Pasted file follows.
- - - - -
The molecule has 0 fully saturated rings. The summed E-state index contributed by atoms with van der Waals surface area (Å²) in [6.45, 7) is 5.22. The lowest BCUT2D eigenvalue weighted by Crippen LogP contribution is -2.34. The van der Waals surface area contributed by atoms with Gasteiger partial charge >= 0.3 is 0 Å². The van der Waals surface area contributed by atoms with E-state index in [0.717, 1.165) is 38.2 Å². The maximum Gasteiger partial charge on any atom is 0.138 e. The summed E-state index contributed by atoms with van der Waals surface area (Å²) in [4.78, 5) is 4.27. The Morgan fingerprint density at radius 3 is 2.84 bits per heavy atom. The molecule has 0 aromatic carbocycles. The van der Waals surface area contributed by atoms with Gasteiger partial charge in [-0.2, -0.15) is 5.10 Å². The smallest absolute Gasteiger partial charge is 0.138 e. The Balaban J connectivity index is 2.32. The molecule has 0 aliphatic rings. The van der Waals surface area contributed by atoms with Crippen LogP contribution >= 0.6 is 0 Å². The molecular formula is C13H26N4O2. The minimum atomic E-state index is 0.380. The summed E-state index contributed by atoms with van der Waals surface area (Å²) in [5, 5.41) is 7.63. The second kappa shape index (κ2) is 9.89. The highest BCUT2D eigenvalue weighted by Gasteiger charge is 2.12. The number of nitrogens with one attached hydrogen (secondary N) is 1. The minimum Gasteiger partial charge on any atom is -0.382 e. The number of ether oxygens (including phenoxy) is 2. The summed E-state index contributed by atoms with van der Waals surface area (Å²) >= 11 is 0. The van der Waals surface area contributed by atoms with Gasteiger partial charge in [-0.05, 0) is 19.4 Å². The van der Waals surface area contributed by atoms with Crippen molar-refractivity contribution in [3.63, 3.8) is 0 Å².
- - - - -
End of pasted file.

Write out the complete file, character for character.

The molecule has 0 fully saturated rings. The summed E-state index contributed by atoms with van der Waals surface area (Å²) in [6.45, 7) is 5.22. The lowest BCUT2D eigenvalue weighted by Crippen LogP contribution is -2.34. The van der Waals surface area contributed by atoms with Gasteiger partial charge >= 0.3 is 0 Å². The van der Waals surface area contributed by atoms with E-state index in [0.717, 1.165) is 38.2 Å². The maximum Gasteiger partial charge on any atom is 0.138 e. The summed E-state index contributed by atoms with van der Waals surface area (Å²) in [4.78, 5) is 4.27. The Morgan fingerprint density at radius 3 is 2.84 bits per heavy atom. The molecule has 0 aromatic carbocycles. The van der Waals surface area contributed by atoms with Gasteiger partial charge in [-0.2, -0.15) is 5.10 Å². The smallest absolute Gasteiger partial charge is 0.138 e. The Balaban J connectivity index is 2.32. The molecule has 0 aliphatic rings. The van der Waals surface area contributed by atoms with Crippen LogP contribution >= 0.6 is 0 Å². The molecular formula is C13H26N4O2. The minimum atomic E-state index is 0.380. The summed E-state index contributed by atoms with van der Waals surface area (Å²) in [5, 5.41) is 7.63. The second kappa shape index (κ2) is 9.89. The highest BCUT2D eigenvalue weighted by Gasteiger charge is 2.12. The number of nitrogens with one attached hydrogen (secondary N) is 1. The minimum Gasteiger partial charge on any atom is -0.382 e. The number of ether oxygens (including phenoxy) is 2. The summed E-state index contributed by atoms with van der Waals surface area (Å²) >= 11 is 0. The van der Waals surface area contributed by atoms with Gasteiger partial charge in [-0.05, 0) is 19.4 Å². The van der Waals surface area contributed by atoms with Crippen molar-refractivity contribution in [3.63, 3.8) is 0 Å².